TRS-80 Model III Emulator in Javascript

[Jun 22,2013: Version 1.6 news]


Programs to Try

Shoot asteroids into smaller asteroids for points
Navigate your submarine to the reactor.
Destroy unlicensed Klingon vessels and save the Federation
Shoot flying saucers. For points.
Shoot flying aliens. For points.
Shoot missiles. For kills.
Fight invaders in this brand-new TRS-80 game.
Defeat the Jovian space fleet.
A short song played via the cassette port.
Model III BASIC Interpreter
TRSDOS 1.3 Disk Operating System
Fill screen with test pattern. Not a game.

What is this?

The TRS-80 Model III is an old 8-bit home computer. This web page emulates it using only Javascript.

You'll need a web browser with a fast Javascript engine. The latest (mid 2010) versions of Chrome, Safari and Opera will work well on a reasonably fast machine (2 GHz processor) Firefox will run, but not real-time, and IE is very slow (both should get faster within a year or so).

Click on the Run button to start the BASIC interpreter. You will need to press ENTER twice to get the actual BASIC ready prompt.

You can also try out a few other programs by selecting them in the table above. Note that the backslash (\) key is the TRS-80 clear key, needed to start Super Nova.

Oh, and, sorry in advance, the backspace button won't leave the page because it is too useful for deleting characters. In fact, most short-cut keys won't work as the emulator needs to intercept most key presses.

Technical Details

This emulator is really a testament to the extreme speed of modern computers and the astounding new Javascript interpreters. The combination can easily emulate the function of the TRS-80 running at 2 MHz. That's well over 100,000 emulated instructions per second!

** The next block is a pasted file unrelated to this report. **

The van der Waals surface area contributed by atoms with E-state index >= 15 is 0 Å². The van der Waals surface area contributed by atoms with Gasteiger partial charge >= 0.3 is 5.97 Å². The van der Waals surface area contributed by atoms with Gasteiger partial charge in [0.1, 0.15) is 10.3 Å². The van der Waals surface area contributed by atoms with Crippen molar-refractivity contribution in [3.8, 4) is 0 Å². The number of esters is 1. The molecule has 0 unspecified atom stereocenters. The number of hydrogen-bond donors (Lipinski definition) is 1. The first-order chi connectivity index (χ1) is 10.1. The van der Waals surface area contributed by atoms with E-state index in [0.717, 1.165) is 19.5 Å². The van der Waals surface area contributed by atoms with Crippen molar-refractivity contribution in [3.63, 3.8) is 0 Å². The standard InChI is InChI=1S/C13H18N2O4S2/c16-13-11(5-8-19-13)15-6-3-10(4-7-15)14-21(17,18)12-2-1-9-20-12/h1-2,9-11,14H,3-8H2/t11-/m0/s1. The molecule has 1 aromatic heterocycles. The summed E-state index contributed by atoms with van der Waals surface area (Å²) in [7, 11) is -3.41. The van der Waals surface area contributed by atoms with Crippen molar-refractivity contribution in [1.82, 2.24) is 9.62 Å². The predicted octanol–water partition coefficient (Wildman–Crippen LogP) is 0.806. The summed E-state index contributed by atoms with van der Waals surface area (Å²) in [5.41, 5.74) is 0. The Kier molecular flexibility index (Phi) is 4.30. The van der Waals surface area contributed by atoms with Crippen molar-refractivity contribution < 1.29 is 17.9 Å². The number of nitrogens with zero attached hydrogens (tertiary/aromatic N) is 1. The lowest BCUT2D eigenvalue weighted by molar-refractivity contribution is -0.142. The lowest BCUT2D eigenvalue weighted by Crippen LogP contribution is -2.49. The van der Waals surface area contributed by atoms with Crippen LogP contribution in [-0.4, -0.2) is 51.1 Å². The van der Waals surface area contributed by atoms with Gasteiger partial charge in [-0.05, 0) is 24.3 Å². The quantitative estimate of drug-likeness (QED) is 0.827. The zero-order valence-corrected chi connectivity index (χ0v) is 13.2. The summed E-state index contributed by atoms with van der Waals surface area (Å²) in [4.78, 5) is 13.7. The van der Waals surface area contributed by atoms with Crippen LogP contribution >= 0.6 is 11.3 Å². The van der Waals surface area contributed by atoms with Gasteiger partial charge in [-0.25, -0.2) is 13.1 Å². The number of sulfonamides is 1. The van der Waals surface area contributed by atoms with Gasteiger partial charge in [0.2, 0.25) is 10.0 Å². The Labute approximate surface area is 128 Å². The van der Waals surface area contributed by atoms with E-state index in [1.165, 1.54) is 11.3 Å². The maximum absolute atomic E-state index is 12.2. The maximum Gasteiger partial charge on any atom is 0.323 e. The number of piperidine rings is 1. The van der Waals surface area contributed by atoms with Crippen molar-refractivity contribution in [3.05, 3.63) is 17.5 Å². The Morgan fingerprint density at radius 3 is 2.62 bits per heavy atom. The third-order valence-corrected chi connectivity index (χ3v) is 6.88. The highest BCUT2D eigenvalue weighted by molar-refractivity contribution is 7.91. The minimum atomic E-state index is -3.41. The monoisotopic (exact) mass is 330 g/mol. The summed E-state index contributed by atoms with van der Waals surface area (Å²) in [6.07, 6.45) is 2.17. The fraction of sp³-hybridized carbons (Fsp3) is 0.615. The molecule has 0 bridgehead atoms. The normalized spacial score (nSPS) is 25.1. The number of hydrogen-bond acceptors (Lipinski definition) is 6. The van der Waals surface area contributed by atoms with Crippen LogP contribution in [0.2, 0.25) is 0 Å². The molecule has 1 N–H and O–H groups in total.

The code here came from converting the C code my twin brother wrote for trs80gp into Javascript. That would have been easy except that he used features of C (like pointers) and I had to spend some time undoing all that cleverness.

Most TRS-80 games had sound effects by using the cassette port. Version 1.6 of this emulator can play these using HTML5 sound. But as of now (mid 2013), only a very few browsers support Web Audio or a similar API: Chrome, Firefox and Safari (including Safari iOS). Playing emulated sound requires the ability for Javascript to generate sound samples on the fly and a host machine fast enough to not fall behind.

I haven't spent a great deal of time testing it although I've ran about a dozen different programs with no noticable problems.

It was a hassle to get the emulator running on a selection of browsers. Some didn't support the <canvas> tag (IE and Opera) and the workaround version using CSS sprites required a horrific amount of fiddling. There's a bit of VBScript in here to allow IE to load binary data using AJAX. And, finally, the key codes generated varies a bit from browser to browser. I could have used JQuery or some other library but doing it by myself was educational. (Although I'll admit I haven't tried to cover a very wide range of browsers at all). At one point the emulator did function using Opera for the Wii and the PS3's internal browser--but far too slow to be usable. Owners of iPads or iPhone 3GS or better should be able to get the Cass? prompt going, again, a bit slowly.